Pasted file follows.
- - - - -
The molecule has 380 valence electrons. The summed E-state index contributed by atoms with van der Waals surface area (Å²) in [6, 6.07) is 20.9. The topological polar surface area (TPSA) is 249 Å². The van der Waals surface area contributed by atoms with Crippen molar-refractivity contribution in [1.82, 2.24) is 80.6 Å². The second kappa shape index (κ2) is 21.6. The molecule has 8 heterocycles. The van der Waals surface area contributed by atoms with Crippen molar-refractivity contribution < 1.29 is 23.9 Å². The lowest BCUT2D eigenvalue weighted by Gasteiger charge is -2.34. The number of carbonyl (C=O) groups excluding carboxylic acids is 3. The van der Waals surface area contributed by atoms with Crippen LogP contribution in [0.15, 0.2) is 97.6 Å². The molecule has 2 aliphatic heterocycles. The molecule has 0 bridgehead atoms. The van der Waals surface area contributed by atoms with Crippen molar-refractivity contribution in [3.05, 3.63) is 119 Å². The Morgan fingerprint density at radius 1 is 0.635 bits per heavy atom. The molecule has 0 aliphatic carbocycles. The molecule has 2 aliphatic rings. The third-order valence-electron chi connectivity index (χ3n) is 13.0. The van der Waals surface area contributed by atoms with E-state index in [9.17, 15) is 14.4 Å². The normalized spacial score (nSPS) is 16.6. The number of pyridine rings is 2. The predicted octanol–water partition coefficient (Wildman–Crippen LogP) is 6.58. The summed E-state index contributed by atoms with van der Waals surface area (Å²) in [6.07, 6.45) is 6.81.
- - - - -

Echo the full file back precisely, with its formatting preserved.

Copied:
The molecule has 380 valence electrons. The summed E-state index contributed by atoms with van der Waals surface area (Å²) in [6, 6.07) is 20.9. The topological polar surface area (TPSA) is 249 Å². The van der Waals surface area contributed by atoms with Crippen molar-refractivity contribution in [1.82, 2.24) is 80.6 Å². The second kappa shape index (κ2) is 21.6. The molecule has 8 heterocycles. The van der Waals surface area contributed by atoms with Crippen molar-refractivity contribution < 1.29 is 23.9 Å². The lowest BCUT2D eigenvalue weighted by Gasteiger charge is -2.34. The number of carbonyl (C=O) groups excluding carboxylic acids is 3. The van der Waals surface area contributed by atoms with Crippen LogP contribution in [0.15, 0.2) is 97.6 Å². The molecule has 2 aliphatic heterocycles. The molecule has 0 bridgehead atoms. The van der Waals surface area contributed by atoms with Crippen molar-refractivity contribution in [3.05, 3.63) is 119 Å². The Morgan fingerprint density at radius 1 is 0.635 bits per heavy atom. The molecule has 0 aliphatic carbocycles. The molecule has 2 aliphatic rings. The third-order valence-electron chi connectivity index (χ3n) is 13.0. The van der Waals surface area contributed by atoms with E-state index in [9.17, 15) is 14.4 Å². The normalized spacial score (nSPS) is 16.6. The number of pyridine rings is 2. The predicted octanol–water partition coefficient (Wildman–Crippen LogP) is 6.58. The summed E-state index contributed by atoms with van der Waals surface area (Å²) in [6.07, 6.45) is 6.81.